Mind Control


Mind control is a controversial scientific theory that human subjects can be indoctrinated in a way that causes "an impairment of autonomy, an inability to think independently, and a disruption of beliefs and affiliations.

A scientific theory is a well-substantiated explanation of some aspect of the natural world that is acquired through the scientific method and repeatedly tested and confirmed, preferably using a written, pre-defined, protocol of observations and experiments.

Indoctrination, or thought reform, is the process of forcibly inculcating ideas, attitudes, cognitive strategies or a professional methodology by coercion.

Science is a systematic enterprise that builds and organizes knowledge in the form of testable explanations and predictions about the universe.



In this context, brainwashing refers to the involuntary reeducation of basic beliefs and values".

The brain is an organ that serves as the center of the nervous system in all vertebrate and most invertebrate animals.

Hal Linton - Mind Control by hallintonVEVO


Theories of brainwashing and of mind control were originally developed during the Korean War to explain how totalitarian regimes appeared to systematically indoctrinate prisoners of war through propaganda and torture techniques.

Torture is the act of deliberately inflicting physical or psychological pain on an organism in order to fulfill some desire of the torturer or compel some action from the victim.

Totalitarianism is a political system in which the state recognizes no limits to its authority and strives to regulate every aspect of public and private life wherever feasible.

A prisoner of war is a person, whether combatant or non-combatant, who is held in custody by a belligerent power during or immediately after an armed conflict.


These theories were later expanded and modified by psychologists including Margaret Singer and Philip Zimbardo to explain conversions to some new religious movements.

A new religious movement is a religious community or spiritual group of modern origins, which has a peripheral place within its society's dominant religious culture.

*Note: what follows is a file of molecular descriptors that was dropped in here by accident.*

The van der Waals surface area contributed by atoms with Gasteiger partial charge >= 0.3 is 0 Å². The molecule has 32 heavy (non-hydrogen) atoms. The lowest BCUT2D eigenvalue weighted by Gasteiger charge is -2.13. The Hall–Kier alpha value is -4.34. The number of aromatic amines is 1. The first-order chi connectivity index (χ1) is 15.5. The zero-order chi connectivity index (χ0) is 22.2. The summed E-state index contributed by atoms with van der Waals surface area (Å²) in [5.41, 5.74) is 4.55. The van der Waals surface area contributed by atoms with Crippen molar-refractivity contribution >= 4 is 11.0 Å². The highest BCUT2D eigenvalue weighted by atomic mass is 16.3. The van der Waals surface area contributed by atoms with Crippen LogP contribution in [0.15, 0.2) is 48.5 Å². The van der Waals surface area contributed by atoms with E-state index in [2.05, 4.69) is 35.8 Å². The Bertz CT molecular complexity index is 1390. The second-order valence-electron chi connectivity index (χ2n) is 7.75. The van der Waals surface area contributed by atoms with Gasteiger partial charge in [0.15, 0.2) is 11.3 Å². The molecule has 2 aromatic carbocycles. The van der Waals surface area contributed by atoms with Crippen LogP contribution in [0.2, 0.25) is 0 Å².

Margaret Thaler Singer was a clinical psychologist and important researcher with her colleague Lyman Wynne of family communication.

Philip George Zimbardo is a psychologist and a professor emeritus at Stanford University.


This resulted in scientific and legal debate; with Eileen Barker, James Richardson, and other scholars, as well as legal experts, rejecting at least the popular understanding of the concept.

Eileen Vartan Barker OBE, is a professor in sociology, an emeritus member of the London School of Economics, and a consultant to that institution's Centre for the Study of Human Rights.

Law is a system of rules that are enforced through social institutions to govern behavior.


Other theories have been proposed by scholars including: Robert Cialdini, Stanley A. Deetz, Robert Jay Lifton, Michael J. Freeman, Daniel Romanovsky, Kathleen Taylor, and Benjamin Zablocki.

Robert Beno Cialdini is the Regents' Professor Emeritus of Psychology and Marketing at Arizona State University and was a visiting professor of marketing, business and psychology at Stanford University, as well as at the University of California at Santa Cruz.

Robert Jay Lifton is an American psychiatrist and author, chiefly known for his studies of the psychological causes and effects of war and political violence and for his theory of thought reform.

Daniel Romanovsky is an Israeli historian and researcher who has contributed to the study of the Holocaust in the Soviet Union under German occupation in World War II.


The concept of mind control is sometimes involved in legal cases, especially regarding child custody; and is also a major theme in both science fiction and in criticism of modern political and corporate culture.

Child custody and legal guardianship are legal terms which are used to describe the legal and practical relationship between a parent and his or her child, such as the right of the child to make decisions and the parent's duty to care for the child.

Science fiction is a genre of speculative fiction typically dealing with imaginative concepts such as futuristic science and technology, space travel, time travel, faster than light travel, parallel universes, and extraterrestrial life.

The term "cult" has a long and revered history in the sociology of religion, and no prevailing consistent definition or practical usage in academia.


However, in the view of most scholars, the theory of mind control is not accepted as scientific fact.

Violett Beane
Severe Acute Respiratory Syndrome
Brand Safety
South Dakota
Bret Stephens
Pippi Longstocking
the Effects of Hurricane Andrew in Florida
Bhumibol Adulyadej